27. 29. Information Gathering via Social Media Monitoring http://www.flickr.com/photos/bionicteaching/3629084631/ <ul><li>RSS Feed Reader </li></ul><ul><li>Google Alerts </li></ul><ul><li>Blog monitoring </li></ul><ul><li>Twitter Search </li></ul>
    28. 30. Questions? Photo: http://www.flickr.com/photos/oberazzi/318947873/
    29. 31. Photo: http://www.flickr.com/photos/livenow/146066254/
    30. 32. Listen Photo: http://flickr.com/photos/yogi/1394932433/
    31. 33. Set Up Your Tools Photo: http://www.flickr.com/photos/ebarney/3348965007
    32. 34. Choosing Your Tools Tool Audience Why They Use It What to Give Them In-depth analysis, updates, insights Learn more about the topic, get your perspective Peers, people interested in your field Blog Enable connections, build community Help them do their jobs better, answer Qs Show their fam/friends what they care about Provide value, give interesting things they can share Connect with others who care about topic People with a shared niche interest Ning Professional networking, info sharing Professionals - colleagues in same field LinkedIn Keep in touch, express brand/cause affiliations People you know - friends and family Facebook Meet interesting people, build relationships, news People who want info/networking/ stimulation Twitter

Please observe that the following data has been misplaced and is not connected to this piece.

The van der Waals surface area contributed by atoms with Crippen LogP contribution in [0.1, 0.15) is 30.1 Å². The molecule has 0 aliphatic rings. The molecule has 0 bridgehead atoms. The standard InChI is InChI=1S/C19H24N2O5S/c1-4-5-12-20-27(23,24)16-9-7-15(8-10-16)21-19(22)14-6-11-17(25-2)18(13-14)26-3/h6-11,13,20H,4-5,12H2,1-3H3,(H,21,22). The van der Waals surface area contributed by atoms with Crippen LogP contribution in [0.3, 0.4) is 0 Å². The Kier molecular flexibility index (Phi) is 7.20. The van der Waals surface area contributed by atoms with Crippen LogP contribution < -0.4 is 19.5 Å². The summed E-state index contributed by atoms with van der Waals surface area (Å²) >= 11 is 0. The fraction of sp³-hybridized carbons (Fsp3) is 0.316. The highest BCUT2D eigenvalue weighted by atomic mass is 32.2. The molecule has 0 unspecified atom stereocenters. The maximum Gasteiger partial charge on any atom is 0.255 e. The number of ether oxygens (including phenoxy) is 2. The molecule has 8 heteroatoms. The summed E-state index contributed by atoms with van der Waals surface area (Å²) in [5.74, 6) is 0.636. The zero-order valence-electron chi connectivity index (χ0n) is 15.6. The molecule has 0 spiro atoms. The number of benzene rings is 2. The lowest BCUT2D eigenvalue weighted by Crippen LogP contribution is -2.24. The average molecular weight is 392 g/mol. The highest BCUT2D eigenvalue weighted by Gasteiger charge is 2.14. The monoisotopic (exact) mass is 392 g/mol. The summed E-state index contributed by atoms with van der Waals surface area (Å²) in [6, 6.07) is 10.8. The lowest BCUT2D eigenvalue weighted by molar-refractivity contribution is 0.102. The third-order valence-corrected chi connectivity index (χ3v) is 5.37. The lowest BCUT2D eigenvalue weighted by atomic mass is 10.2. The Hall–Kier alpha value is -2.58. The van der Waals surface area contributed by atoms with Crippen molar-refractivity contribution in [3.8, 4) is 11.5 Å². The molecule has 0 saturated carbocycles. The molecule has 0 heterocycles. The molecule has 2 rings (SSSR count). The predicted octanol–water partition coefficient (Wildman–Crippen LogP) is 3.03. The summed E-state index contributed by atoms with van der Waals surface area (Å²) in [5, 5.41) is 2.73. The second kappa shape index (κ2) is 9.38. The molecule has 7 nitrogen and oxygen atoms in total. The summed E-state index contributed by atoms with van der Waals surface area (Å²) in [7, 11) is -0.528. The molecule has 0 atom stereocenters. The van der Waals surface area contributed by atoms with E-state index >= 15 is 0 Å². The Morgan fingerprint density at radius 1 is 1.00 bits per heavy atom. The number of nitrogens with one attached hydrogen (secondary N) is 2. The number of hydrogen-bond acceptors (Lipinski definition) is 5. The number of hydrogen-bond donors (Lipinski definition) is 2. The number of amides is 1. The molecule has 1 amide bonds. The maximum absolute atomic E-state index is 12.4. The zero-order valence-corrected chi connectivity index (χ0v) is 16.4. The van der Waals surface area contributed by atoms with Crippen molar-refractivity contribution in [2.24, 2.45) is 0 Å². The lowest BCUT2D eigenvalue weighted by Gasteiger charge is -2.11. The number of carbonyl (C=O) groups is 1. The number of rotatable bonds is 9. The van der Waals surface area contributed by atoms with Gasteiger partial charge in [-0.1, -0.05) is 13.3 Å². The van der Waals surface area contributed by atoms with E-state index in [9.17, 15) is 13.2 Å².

33. 35. Join the Conversation Photo: http://flickr.com/photos/whyswomen/143360770/
    34. 36. Social Currency Photo used with permission: http://www.flickr.com/photos/gremlins666/2634168886
    35. 37. Share Photo: http://www.flickr.com/photos/angela7/534883941/
    36. 38. Questions? Photo: http://www.flickr.com/photos/oberazzi/318947873/
    37. 39. <ul><li>www.social-marketing.com </li></ul><ul><li>Weinreich Communications </li></ul>Nedra Kline Weinreich Email weinreich@social-marketing.com Phone 310.286.2721 Twitter @Nedra